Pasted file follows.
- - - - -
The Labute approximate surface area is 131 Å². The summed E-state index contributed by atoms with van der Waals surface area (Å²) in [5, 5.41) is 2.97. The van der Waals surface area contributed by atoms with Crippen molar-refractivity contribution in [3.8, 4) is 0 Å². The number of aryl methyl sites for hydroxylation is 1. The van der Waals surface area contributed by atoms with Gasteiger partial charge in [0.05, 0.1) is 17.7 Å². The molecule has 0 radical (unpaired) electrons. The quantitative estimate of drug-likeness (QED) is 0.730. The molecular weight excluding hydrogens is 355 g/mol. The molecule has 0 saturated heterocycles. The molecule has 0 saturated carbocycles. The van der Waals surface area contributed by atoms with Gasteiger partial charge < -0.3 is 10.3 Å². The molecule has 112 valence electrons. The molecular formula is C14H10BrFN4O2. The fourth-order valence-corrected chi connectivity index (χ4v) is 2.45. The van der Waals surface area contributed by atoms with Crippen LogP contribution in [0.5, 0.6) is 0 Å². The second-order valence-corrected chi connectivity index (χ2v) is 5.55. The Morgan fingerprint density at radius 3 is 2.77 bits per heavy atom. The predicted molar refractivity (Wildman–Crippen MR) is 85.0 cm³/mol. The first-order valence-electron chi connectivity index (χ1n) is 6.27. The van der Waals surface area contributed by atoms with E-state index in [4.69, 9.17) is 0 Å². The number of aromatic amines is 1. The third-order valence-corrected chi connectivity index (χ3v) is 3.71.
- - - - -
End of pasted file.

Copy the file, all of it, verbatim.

The Labute approximate surface area is 131 Å². The summed E-state index contributed by atoms with van der Waals surface area (Å²) in [5, 5.41) is 2.97. The van der Waals surface area contributed by atoms with Crippen molar-refractivity contribution in [3.8, 4) is 0 Å². The number of aryl methyl sites for hydroxylation is 1. The van der Waals surface area contributed by atoms with Gasteiger partial charge in [0.05, 0.1) is 17.7 Å². The molecule has 0 radical (unpaired) electrons. The quantitative estimate of drug-likeness (QED) is 0.730. The molecular weight excluding hydrogens is 355 g/mol. The molecule has 0 saturated heterocycles. The molecule has 0 saturated carbocycles. The van der Waals surface area contributed by atoms with Gasteiger partial charge < -0.3 is 10.3 Å². The molecule has 112 valence electrons. The molecular formula is C14H10BrFN4O2. The fourth-order valence-corrected chi connectivity index (χ4v) is 2.45. The van der Waals surface area contributed by atoms with Crippen LogP contribution in [0.5, 0.6) is 0 Å². The second-order valence-corrected chi connectivity index (χ2v) is 5.55. The Morgan fingerprint density at radius 3 is 2.77 bits per heavy atom. The predicted molar refractivity (Wildman–Crippen MR) is 85.0 cm³/mol. The first-order valence-electron chi connectivity index (χ1n) is 6.27. The van der Waals surface area contributed by atoms with E-state index in [4.69, 9.17) is 0 Å². The number of aromatic amines is 1. The third-order valence-corrected chi connectivity index (χ3v) is 3.71.